FictionForest

Chapter 25 – Ozma of Oz

L. Frank BaumOct 05, 2016'Command+D' Bookmark this page

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“It’s funny,” said Toto, standing before his friend the Lion and
wagging his tail, “but I’ve found my growl at last! I am positive now
that it was the cruel magician who stole it.”

“Let’s hear your growl,” requested the Lion.

“G-r-r-r-r-r!” said Toto.

“That is fine,” declared the big beast. “It isn’t as loud or as deep
as the growl of the big Lavender Bear, but it is a very respectable
growl for a small dog. Where did you find it, Toto?”

“I was smelling in the corner yonder,” said Toto, “when suddenly a
mouse ran out–and I growled.”

The others were all busy congratulating Ozma, who was very happy at
being released from the confinement of the golden peach pit, where the
magician had placed her with the notion that she never could be found
or liberated.

“And only to think,” cried Dorothy, “that Button-Bright has been
carrying you in his pocket all this time, and we never knew it!”

“The little Pink Bear told you,” said the Bear King, “but you wouldn’t
believe him.”

“Never mind, my dears,” said Ozma graciously, “all is well that ends
well, and you couldn’t be expected to know I was inside the peach pit.
Indeed, I feared I would remain a captive much longer than I did, for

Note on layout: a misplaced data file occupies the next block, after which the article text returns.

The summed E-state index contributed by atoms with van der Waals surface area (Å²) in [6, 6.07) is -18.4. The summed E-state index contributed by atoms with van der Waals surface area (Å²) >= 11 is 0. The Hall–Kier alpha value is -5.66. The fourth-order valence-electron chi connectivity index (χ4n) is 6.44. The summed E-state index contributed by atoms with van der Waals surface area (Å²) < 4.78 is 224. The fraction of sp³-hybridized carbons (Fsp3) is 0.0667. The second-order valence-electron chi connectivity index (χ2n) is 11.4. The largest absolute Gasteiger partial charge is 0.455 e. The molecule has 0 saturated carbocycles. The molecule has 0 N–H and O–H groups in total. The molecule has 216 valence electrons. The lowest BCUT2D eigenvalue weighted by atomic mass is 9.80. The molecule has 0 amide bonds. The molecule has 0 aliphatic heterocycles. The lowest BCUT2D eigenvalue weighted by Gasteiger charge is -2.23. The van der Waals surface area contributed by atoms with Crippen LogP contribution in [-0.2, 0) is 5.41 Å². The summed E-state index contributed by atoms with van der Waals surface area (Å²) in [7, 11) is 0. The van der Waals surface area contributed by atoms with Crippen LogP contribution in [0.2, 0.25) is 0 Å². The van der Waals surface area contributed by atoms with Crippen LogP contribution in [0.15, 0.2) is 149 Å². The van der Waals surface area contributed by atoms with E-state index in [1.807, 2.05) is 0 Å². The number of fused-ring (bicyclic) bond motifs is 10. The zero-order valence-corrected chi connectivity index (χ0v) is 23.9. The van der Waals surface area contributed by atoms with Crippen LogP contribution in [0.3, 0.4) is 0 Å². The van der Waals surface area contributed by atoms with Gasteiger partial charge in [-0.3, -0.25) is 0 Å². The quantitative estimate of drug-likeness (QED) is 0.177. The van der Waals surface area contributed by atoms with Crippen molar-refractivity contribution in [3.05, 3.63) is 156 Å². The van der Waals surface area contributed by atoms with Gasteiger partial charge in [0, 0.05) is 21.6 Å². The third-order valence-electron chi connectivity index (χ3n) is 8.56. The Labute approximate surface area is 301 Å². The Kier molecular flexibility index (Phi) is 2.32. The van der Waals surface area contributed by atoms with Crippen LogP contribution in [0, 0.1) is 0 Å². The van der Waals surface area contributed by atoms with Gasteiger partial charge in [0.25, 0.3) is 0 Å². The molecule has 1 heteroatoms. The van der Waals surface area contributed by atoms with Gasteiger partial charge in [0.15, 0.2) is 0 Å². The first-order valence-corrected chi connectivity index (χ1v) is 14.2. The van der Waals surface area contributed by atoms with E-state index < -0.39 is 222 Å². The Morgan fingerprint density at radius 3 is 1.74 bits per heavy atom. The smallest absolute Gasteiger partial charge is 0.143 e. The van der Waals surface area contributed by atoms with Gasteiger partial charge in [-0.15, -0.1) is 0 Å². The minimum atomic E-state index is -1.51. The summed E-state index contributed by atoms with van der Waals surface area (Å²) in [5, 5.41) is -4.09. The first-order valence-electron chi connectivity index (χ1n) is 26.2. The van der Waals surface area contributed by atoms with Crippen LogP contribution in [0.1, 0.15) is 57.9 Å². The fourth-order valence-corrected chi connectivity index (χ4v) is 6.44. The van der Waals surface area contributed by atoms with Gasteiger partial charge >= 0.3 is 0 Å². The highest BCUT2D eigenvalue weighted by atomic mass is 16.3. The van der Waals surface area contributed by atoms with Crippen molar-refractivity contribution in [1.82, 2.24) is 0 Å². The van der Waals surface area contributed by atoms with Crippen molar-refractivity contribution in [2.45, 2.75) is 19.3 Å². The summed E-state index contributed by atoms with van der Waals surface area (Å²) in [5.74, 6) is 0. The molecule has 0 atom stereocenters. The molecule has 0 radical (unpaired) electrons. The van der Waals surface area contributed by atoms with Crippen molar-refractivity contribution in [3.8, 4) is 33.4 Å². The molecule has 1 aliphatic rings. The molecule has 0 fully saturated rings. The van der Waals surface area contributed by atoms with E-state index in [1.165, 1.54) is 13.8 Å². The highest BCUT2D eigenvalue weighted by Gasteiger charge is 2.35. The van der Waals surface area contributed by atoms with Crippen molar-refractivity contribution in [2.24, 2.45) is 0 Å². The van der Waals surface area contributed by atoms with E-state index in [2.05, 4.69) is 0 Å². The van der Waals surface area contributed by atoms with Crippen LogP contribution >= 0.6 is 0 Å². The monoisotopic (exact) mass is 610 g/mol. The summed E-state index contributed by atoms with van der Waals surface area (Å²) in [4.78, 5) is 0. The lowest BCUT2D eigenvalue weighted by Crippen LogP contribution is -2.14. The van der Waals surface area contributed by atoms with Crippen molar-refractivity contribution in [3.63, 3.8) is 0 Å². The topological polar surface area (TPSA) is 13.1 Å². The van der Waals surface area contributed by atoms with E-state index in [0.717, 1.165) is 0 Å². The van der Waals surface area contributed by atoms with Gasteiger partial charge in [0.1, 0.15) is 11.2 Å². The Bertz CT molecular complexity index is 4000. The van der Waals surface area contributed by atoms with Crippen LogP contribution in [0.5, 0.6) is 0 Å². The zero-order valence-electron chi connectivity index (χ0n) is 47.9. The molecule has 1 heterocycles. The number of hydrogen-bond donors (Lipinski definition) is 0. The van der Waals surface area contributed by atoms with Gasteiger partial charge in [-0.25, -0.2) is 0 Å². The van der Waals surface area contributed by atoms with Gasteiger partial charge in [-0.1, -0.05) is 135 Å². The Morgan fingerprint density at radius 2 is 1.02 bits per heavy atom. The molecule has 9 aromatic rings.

Ugu is a bold and clever magician, and he had hidden me very
securely.”

“You were in a fine peach,” said Button-Bright, “the best I ever ate.”

“The magician was foolish to make the peach so tempting,” remarked the
Wizard, “but Ozma would lend beauty to any transformation.”

“How did you manage to conquer Ugu the Shoemaker?”
inquired the girl Ruler of Oz.

Dorothy started to tell the story, and Trot helped her, and
Button-Bright wanted to relate it in his own way, and the Wizard tried
to make it clear to Ozma, and Betsy had to remind them of important
things they left out, and all together there was such a chatter that
it was a wonder that Ozma understood any of it. But she listened
patiently, with a smile on her lovely face at their eagerness, and
presently had gleaned all the details of their adventures.

Ozma thanked the Frogman very earnestly for his assistance, and she
advised Cayke the Cookie Cook to dry her weeping eyes, for she
promised to take her to the Emerald City and see that her cherished
dishpan was restored to her. Then the beautiful Ruler took a chain of